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Faithlife

Obsessed with God - A Psalm for the New Year

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Obsessed with God: A Psalm for a New Year* (Psalm 63)

Do you have an obsession? Does something compel you daily in all of life? The psalmist expresses an obsession with meeting and. knowing God. Psalm 63 has been called the "Soul of the Psalms." The earliest church sang it every morning. It is our psalm for a new year.

Sometimes circumstances leave us with nothing in life but God alone. David had been betrayed by his own son, exiled from his throne, and humiliated in the desert. Out of that experience, he expressed his desire for God alone. In the new year, every believer should crave a relationship with the living God.

Begin the New Year Seeking God

Do you have a passion for God? David reveals and overwhelming passion for God Himself. We should mold our approach to God after that of David; he sought God not for anything God could do for him, but for the worth of God Himself.

Seek God with intensify. "Earnestly I seek you" (v. 1) combines thoughts of earliness and eagerness in the quest for God. David's words "thirst" and "long" suggest a condition just short of fainting for the presence of God. Is there anything approaching the intensity of David in your quest for God?

Seek God with totality. David speaks of "soul" and "body" belonging to his craving for God. Taken together, he means his whole being, his total self. There is nothing about us that should know satisfaction short of God. Our emotions, reason, will, and the physical body through which they act, should all crave the living God.

Seek God out of necessity, "in a dry and weary land where there is no water" (v. 1). David considered himself like a desert in need of water from God. The greatest necessity of our life is confrontation with God.

Begin the New Year Remembering God

Remember God in worshipfulness. "I have seen you in the sanctuary and beheld your power and glory" (v. 2). We need high moments in God's sanctuary which we can recall in life's later low moments. Exiled and alone, David could remember gazing on the things of God in the Jerusalem sanctuary. Such "sanctuary memories" sustained him in the desert.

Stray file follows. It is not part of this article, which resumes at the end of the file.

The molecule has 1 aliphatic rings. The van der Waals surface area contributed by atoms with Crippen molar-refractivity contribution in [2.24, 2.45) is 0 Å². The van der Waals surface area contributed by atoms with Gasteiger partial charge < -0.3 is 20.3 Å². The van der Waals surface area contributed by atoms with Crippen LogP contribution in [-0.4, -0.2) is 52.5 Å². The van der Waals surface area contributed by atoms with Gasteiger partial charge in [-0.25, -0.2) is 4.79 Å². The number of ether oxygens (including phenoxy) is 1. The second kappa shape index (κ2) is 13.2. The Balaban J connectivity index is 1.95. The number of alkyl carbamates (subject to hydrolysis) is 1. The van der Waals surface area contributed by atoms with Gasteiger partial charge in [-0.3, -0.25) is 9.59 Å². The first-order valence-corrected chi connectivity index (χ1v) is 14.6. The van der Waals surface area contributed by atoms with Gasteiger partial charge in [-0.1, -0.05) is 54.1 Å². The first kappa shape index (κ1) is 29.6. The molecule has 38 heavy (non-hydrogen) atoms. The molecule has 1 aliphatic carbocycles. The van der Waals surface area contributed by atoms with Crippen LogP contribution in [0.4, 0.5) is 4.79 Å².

Remember God in wakefulness. "On my bed I remember you; I think of you through the watches of the night" (v. 6). At night, when sleep fails or fear stalks, we should remember God. What do you do with insomnia or sudden awakening in the night? David became so engrossed with the thoughts of God's goodness that he recalled them throughout the night. The night as well as the day ought to belong to Him.

Begin the New Year Praising God

Reasons abound for the praise of God. We can praise God because of His affection. It is literally "better than life" (v. 3). We can praise God because of the sense of spiritual satisfaction in spiritual life. Spiritually, we have been satisfied with a rich and sumptuous feast, like eating succulent fat meat (v. 5). We can praise God for His protection. We enjoy a living protection of One who really responds to our needs, like living under the shadow of mighty wings (v. 7). We have a strong protection of the Almighty hand holding us even as we cling to Him (v. 8).

Responses announce the praise of God. Repeatedly, David emphasizes the vocal dimension of praise to God. Singing, shouting, and lauding the goodness of God with our lips is appropriate response.

There is also a physical dimension in our praise to God. "In your name I will lift up my hands" (v. 4). This is the outward symbol of an uplifted heart. The inwardness of spiritual feeling must be completed by outward expression in physical action. "I will therefore that men pray every where, lifting up holy hands" (1 Tim. 2:8, KJV).

There is every reason to begin the new year obsessed with God Himself. Surely we desire God to bless our church, families, and work. But first, we must seek Him for what He is in Himself. Two slightly different sermons on Psalm 63.

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